Irritable Bowel Syndrome
DESCRIPTION: Abnormal spasms of the muscles in the wall of the large intestine. The gut is a long tube with bands of muscle running along and around it. The movement of the food from one end to the other is the result of rhythmic contractions of these muscles which send waves and ripples along the gut to push food along. Nutrients are removed from the gut, and only non-absorbable fibre and roughage remains to be passed out through the anus. Up to 20% of adults have symptoms of the irritable bowel syndrome at some time, but only a fraction of these people require medical treatment.
CAUSE: If the diet consists of large amounts of refined foods with little fibre content, the bulk of the faeces is reduced. When the muscles in the large intestine contract, they may have very little to push along, and this may lead to spasms of the gut. People with tense personalities or continuing stress will find that their intestine acts more rapidly than normal due to overstimulation. Over a number of years, the combination of a low-fibre diet, anxiety, stress and hereditary factors may lead to the development of this syndrome. It is more common in women.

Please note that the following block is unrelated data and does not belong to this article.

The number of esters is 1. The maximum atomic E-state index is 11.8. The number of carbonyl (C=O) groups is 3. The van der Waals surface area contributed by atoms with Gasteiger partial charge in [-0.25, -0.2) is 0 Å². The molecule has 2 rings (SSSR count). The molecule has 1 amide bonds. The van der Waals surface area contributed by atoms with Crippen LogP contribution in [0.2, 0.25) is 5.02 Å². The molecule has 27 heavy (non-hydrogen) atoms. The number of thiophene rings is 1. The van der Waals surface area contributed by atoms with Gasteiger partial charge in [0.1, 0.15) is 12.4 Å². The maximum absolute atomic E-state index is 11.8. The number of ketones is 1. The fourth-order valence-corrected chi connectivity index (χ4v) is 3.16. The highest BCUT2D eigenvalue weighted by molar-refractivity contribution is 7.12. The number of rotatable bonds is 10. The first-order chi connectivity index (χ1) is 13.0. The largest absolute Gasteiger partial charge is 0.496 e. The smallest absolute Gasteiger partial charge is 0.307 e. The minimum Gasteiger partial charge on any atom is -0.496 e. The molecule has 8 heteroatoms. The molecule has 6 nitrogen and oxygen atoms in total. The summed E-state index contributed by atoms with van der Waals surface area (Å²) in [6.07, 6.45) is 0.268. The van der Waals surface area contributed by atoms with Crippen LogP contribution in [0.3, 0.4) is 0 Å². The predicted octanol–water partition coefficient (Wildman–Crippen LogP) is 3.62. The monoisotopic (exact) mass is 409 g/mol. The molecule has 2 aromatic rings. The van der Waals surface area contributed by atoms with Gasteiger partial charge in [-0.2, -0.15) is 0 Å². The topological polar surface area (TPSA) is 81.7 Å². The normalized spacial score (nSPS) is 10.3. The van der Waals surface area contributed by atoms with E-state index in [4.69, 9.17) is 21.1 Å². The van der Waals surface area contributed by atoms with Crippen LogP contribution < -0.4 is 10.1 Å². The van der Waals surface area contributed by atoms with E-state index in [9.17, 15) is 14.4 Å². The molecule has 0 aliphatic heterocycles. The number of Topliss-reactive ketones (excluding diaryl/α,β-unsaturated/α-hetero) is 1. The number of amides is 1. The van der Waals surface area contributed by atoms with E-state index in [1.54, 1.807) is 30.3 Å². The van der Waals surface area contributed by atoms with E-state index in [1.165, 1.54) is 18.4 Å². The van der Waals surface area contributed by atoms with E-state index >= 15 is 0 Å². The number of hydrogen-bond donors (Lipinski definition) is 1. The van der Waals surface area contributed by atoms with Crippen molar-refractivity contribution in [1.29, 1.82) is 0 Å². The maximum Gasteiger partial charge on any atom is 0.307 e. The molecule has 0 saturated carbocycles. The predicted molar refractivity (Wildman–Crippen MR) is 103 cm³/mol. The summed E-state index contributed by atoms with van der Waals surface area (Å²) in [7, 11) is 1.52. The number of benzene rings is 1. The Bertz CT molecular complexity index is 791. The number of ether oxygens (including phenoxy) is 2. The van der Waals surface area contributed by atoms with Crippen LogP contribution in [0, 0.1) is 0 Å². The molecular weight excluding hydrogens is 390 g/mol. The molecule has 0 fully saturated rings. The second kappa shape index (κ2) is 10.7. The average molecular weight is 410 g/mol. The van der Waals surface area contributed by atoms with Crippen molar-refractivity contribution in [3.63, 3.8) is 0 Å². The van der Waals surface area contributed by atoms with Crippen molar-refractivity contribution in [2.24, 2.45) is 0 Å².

SYMPTOMS: Abdominal pain caused by intense spasms of the bowel muscle, alternating constipation and diarrhoea, passage of wind by mouth and anus, nausea, loss of appetite and mucus on the stools. Once established, the pattern may be very difficult to break, as the symptoms cause further anxiety in the victim, which in turn exacerbates the original symptoms.
INVESTIGATIONS: No definite tests can prove the diagnosis, but all other causes must be excluded by exhaustive investigations such as an X-ray of the large intestine (barium enema) or colonoscopy.
TREATMENT: A diet high in fibre and low in dairy products and processed foods, plus high-fibre dietary supplements in some cases. Regular meal and toilet habits should be established, and tobacco and alcohol intake should be restricted. Reassurance is very important, and anti-anxiety drugs, anti-depressants and psychotherapy may all prove useful. In severe cases, drugs are used to reduce the activity of gut muscles. Occasionally pain-killers are also necessary.
COMPLICATIONS: None serious
PROGNOSIS: Usually occurs intermittently for many years.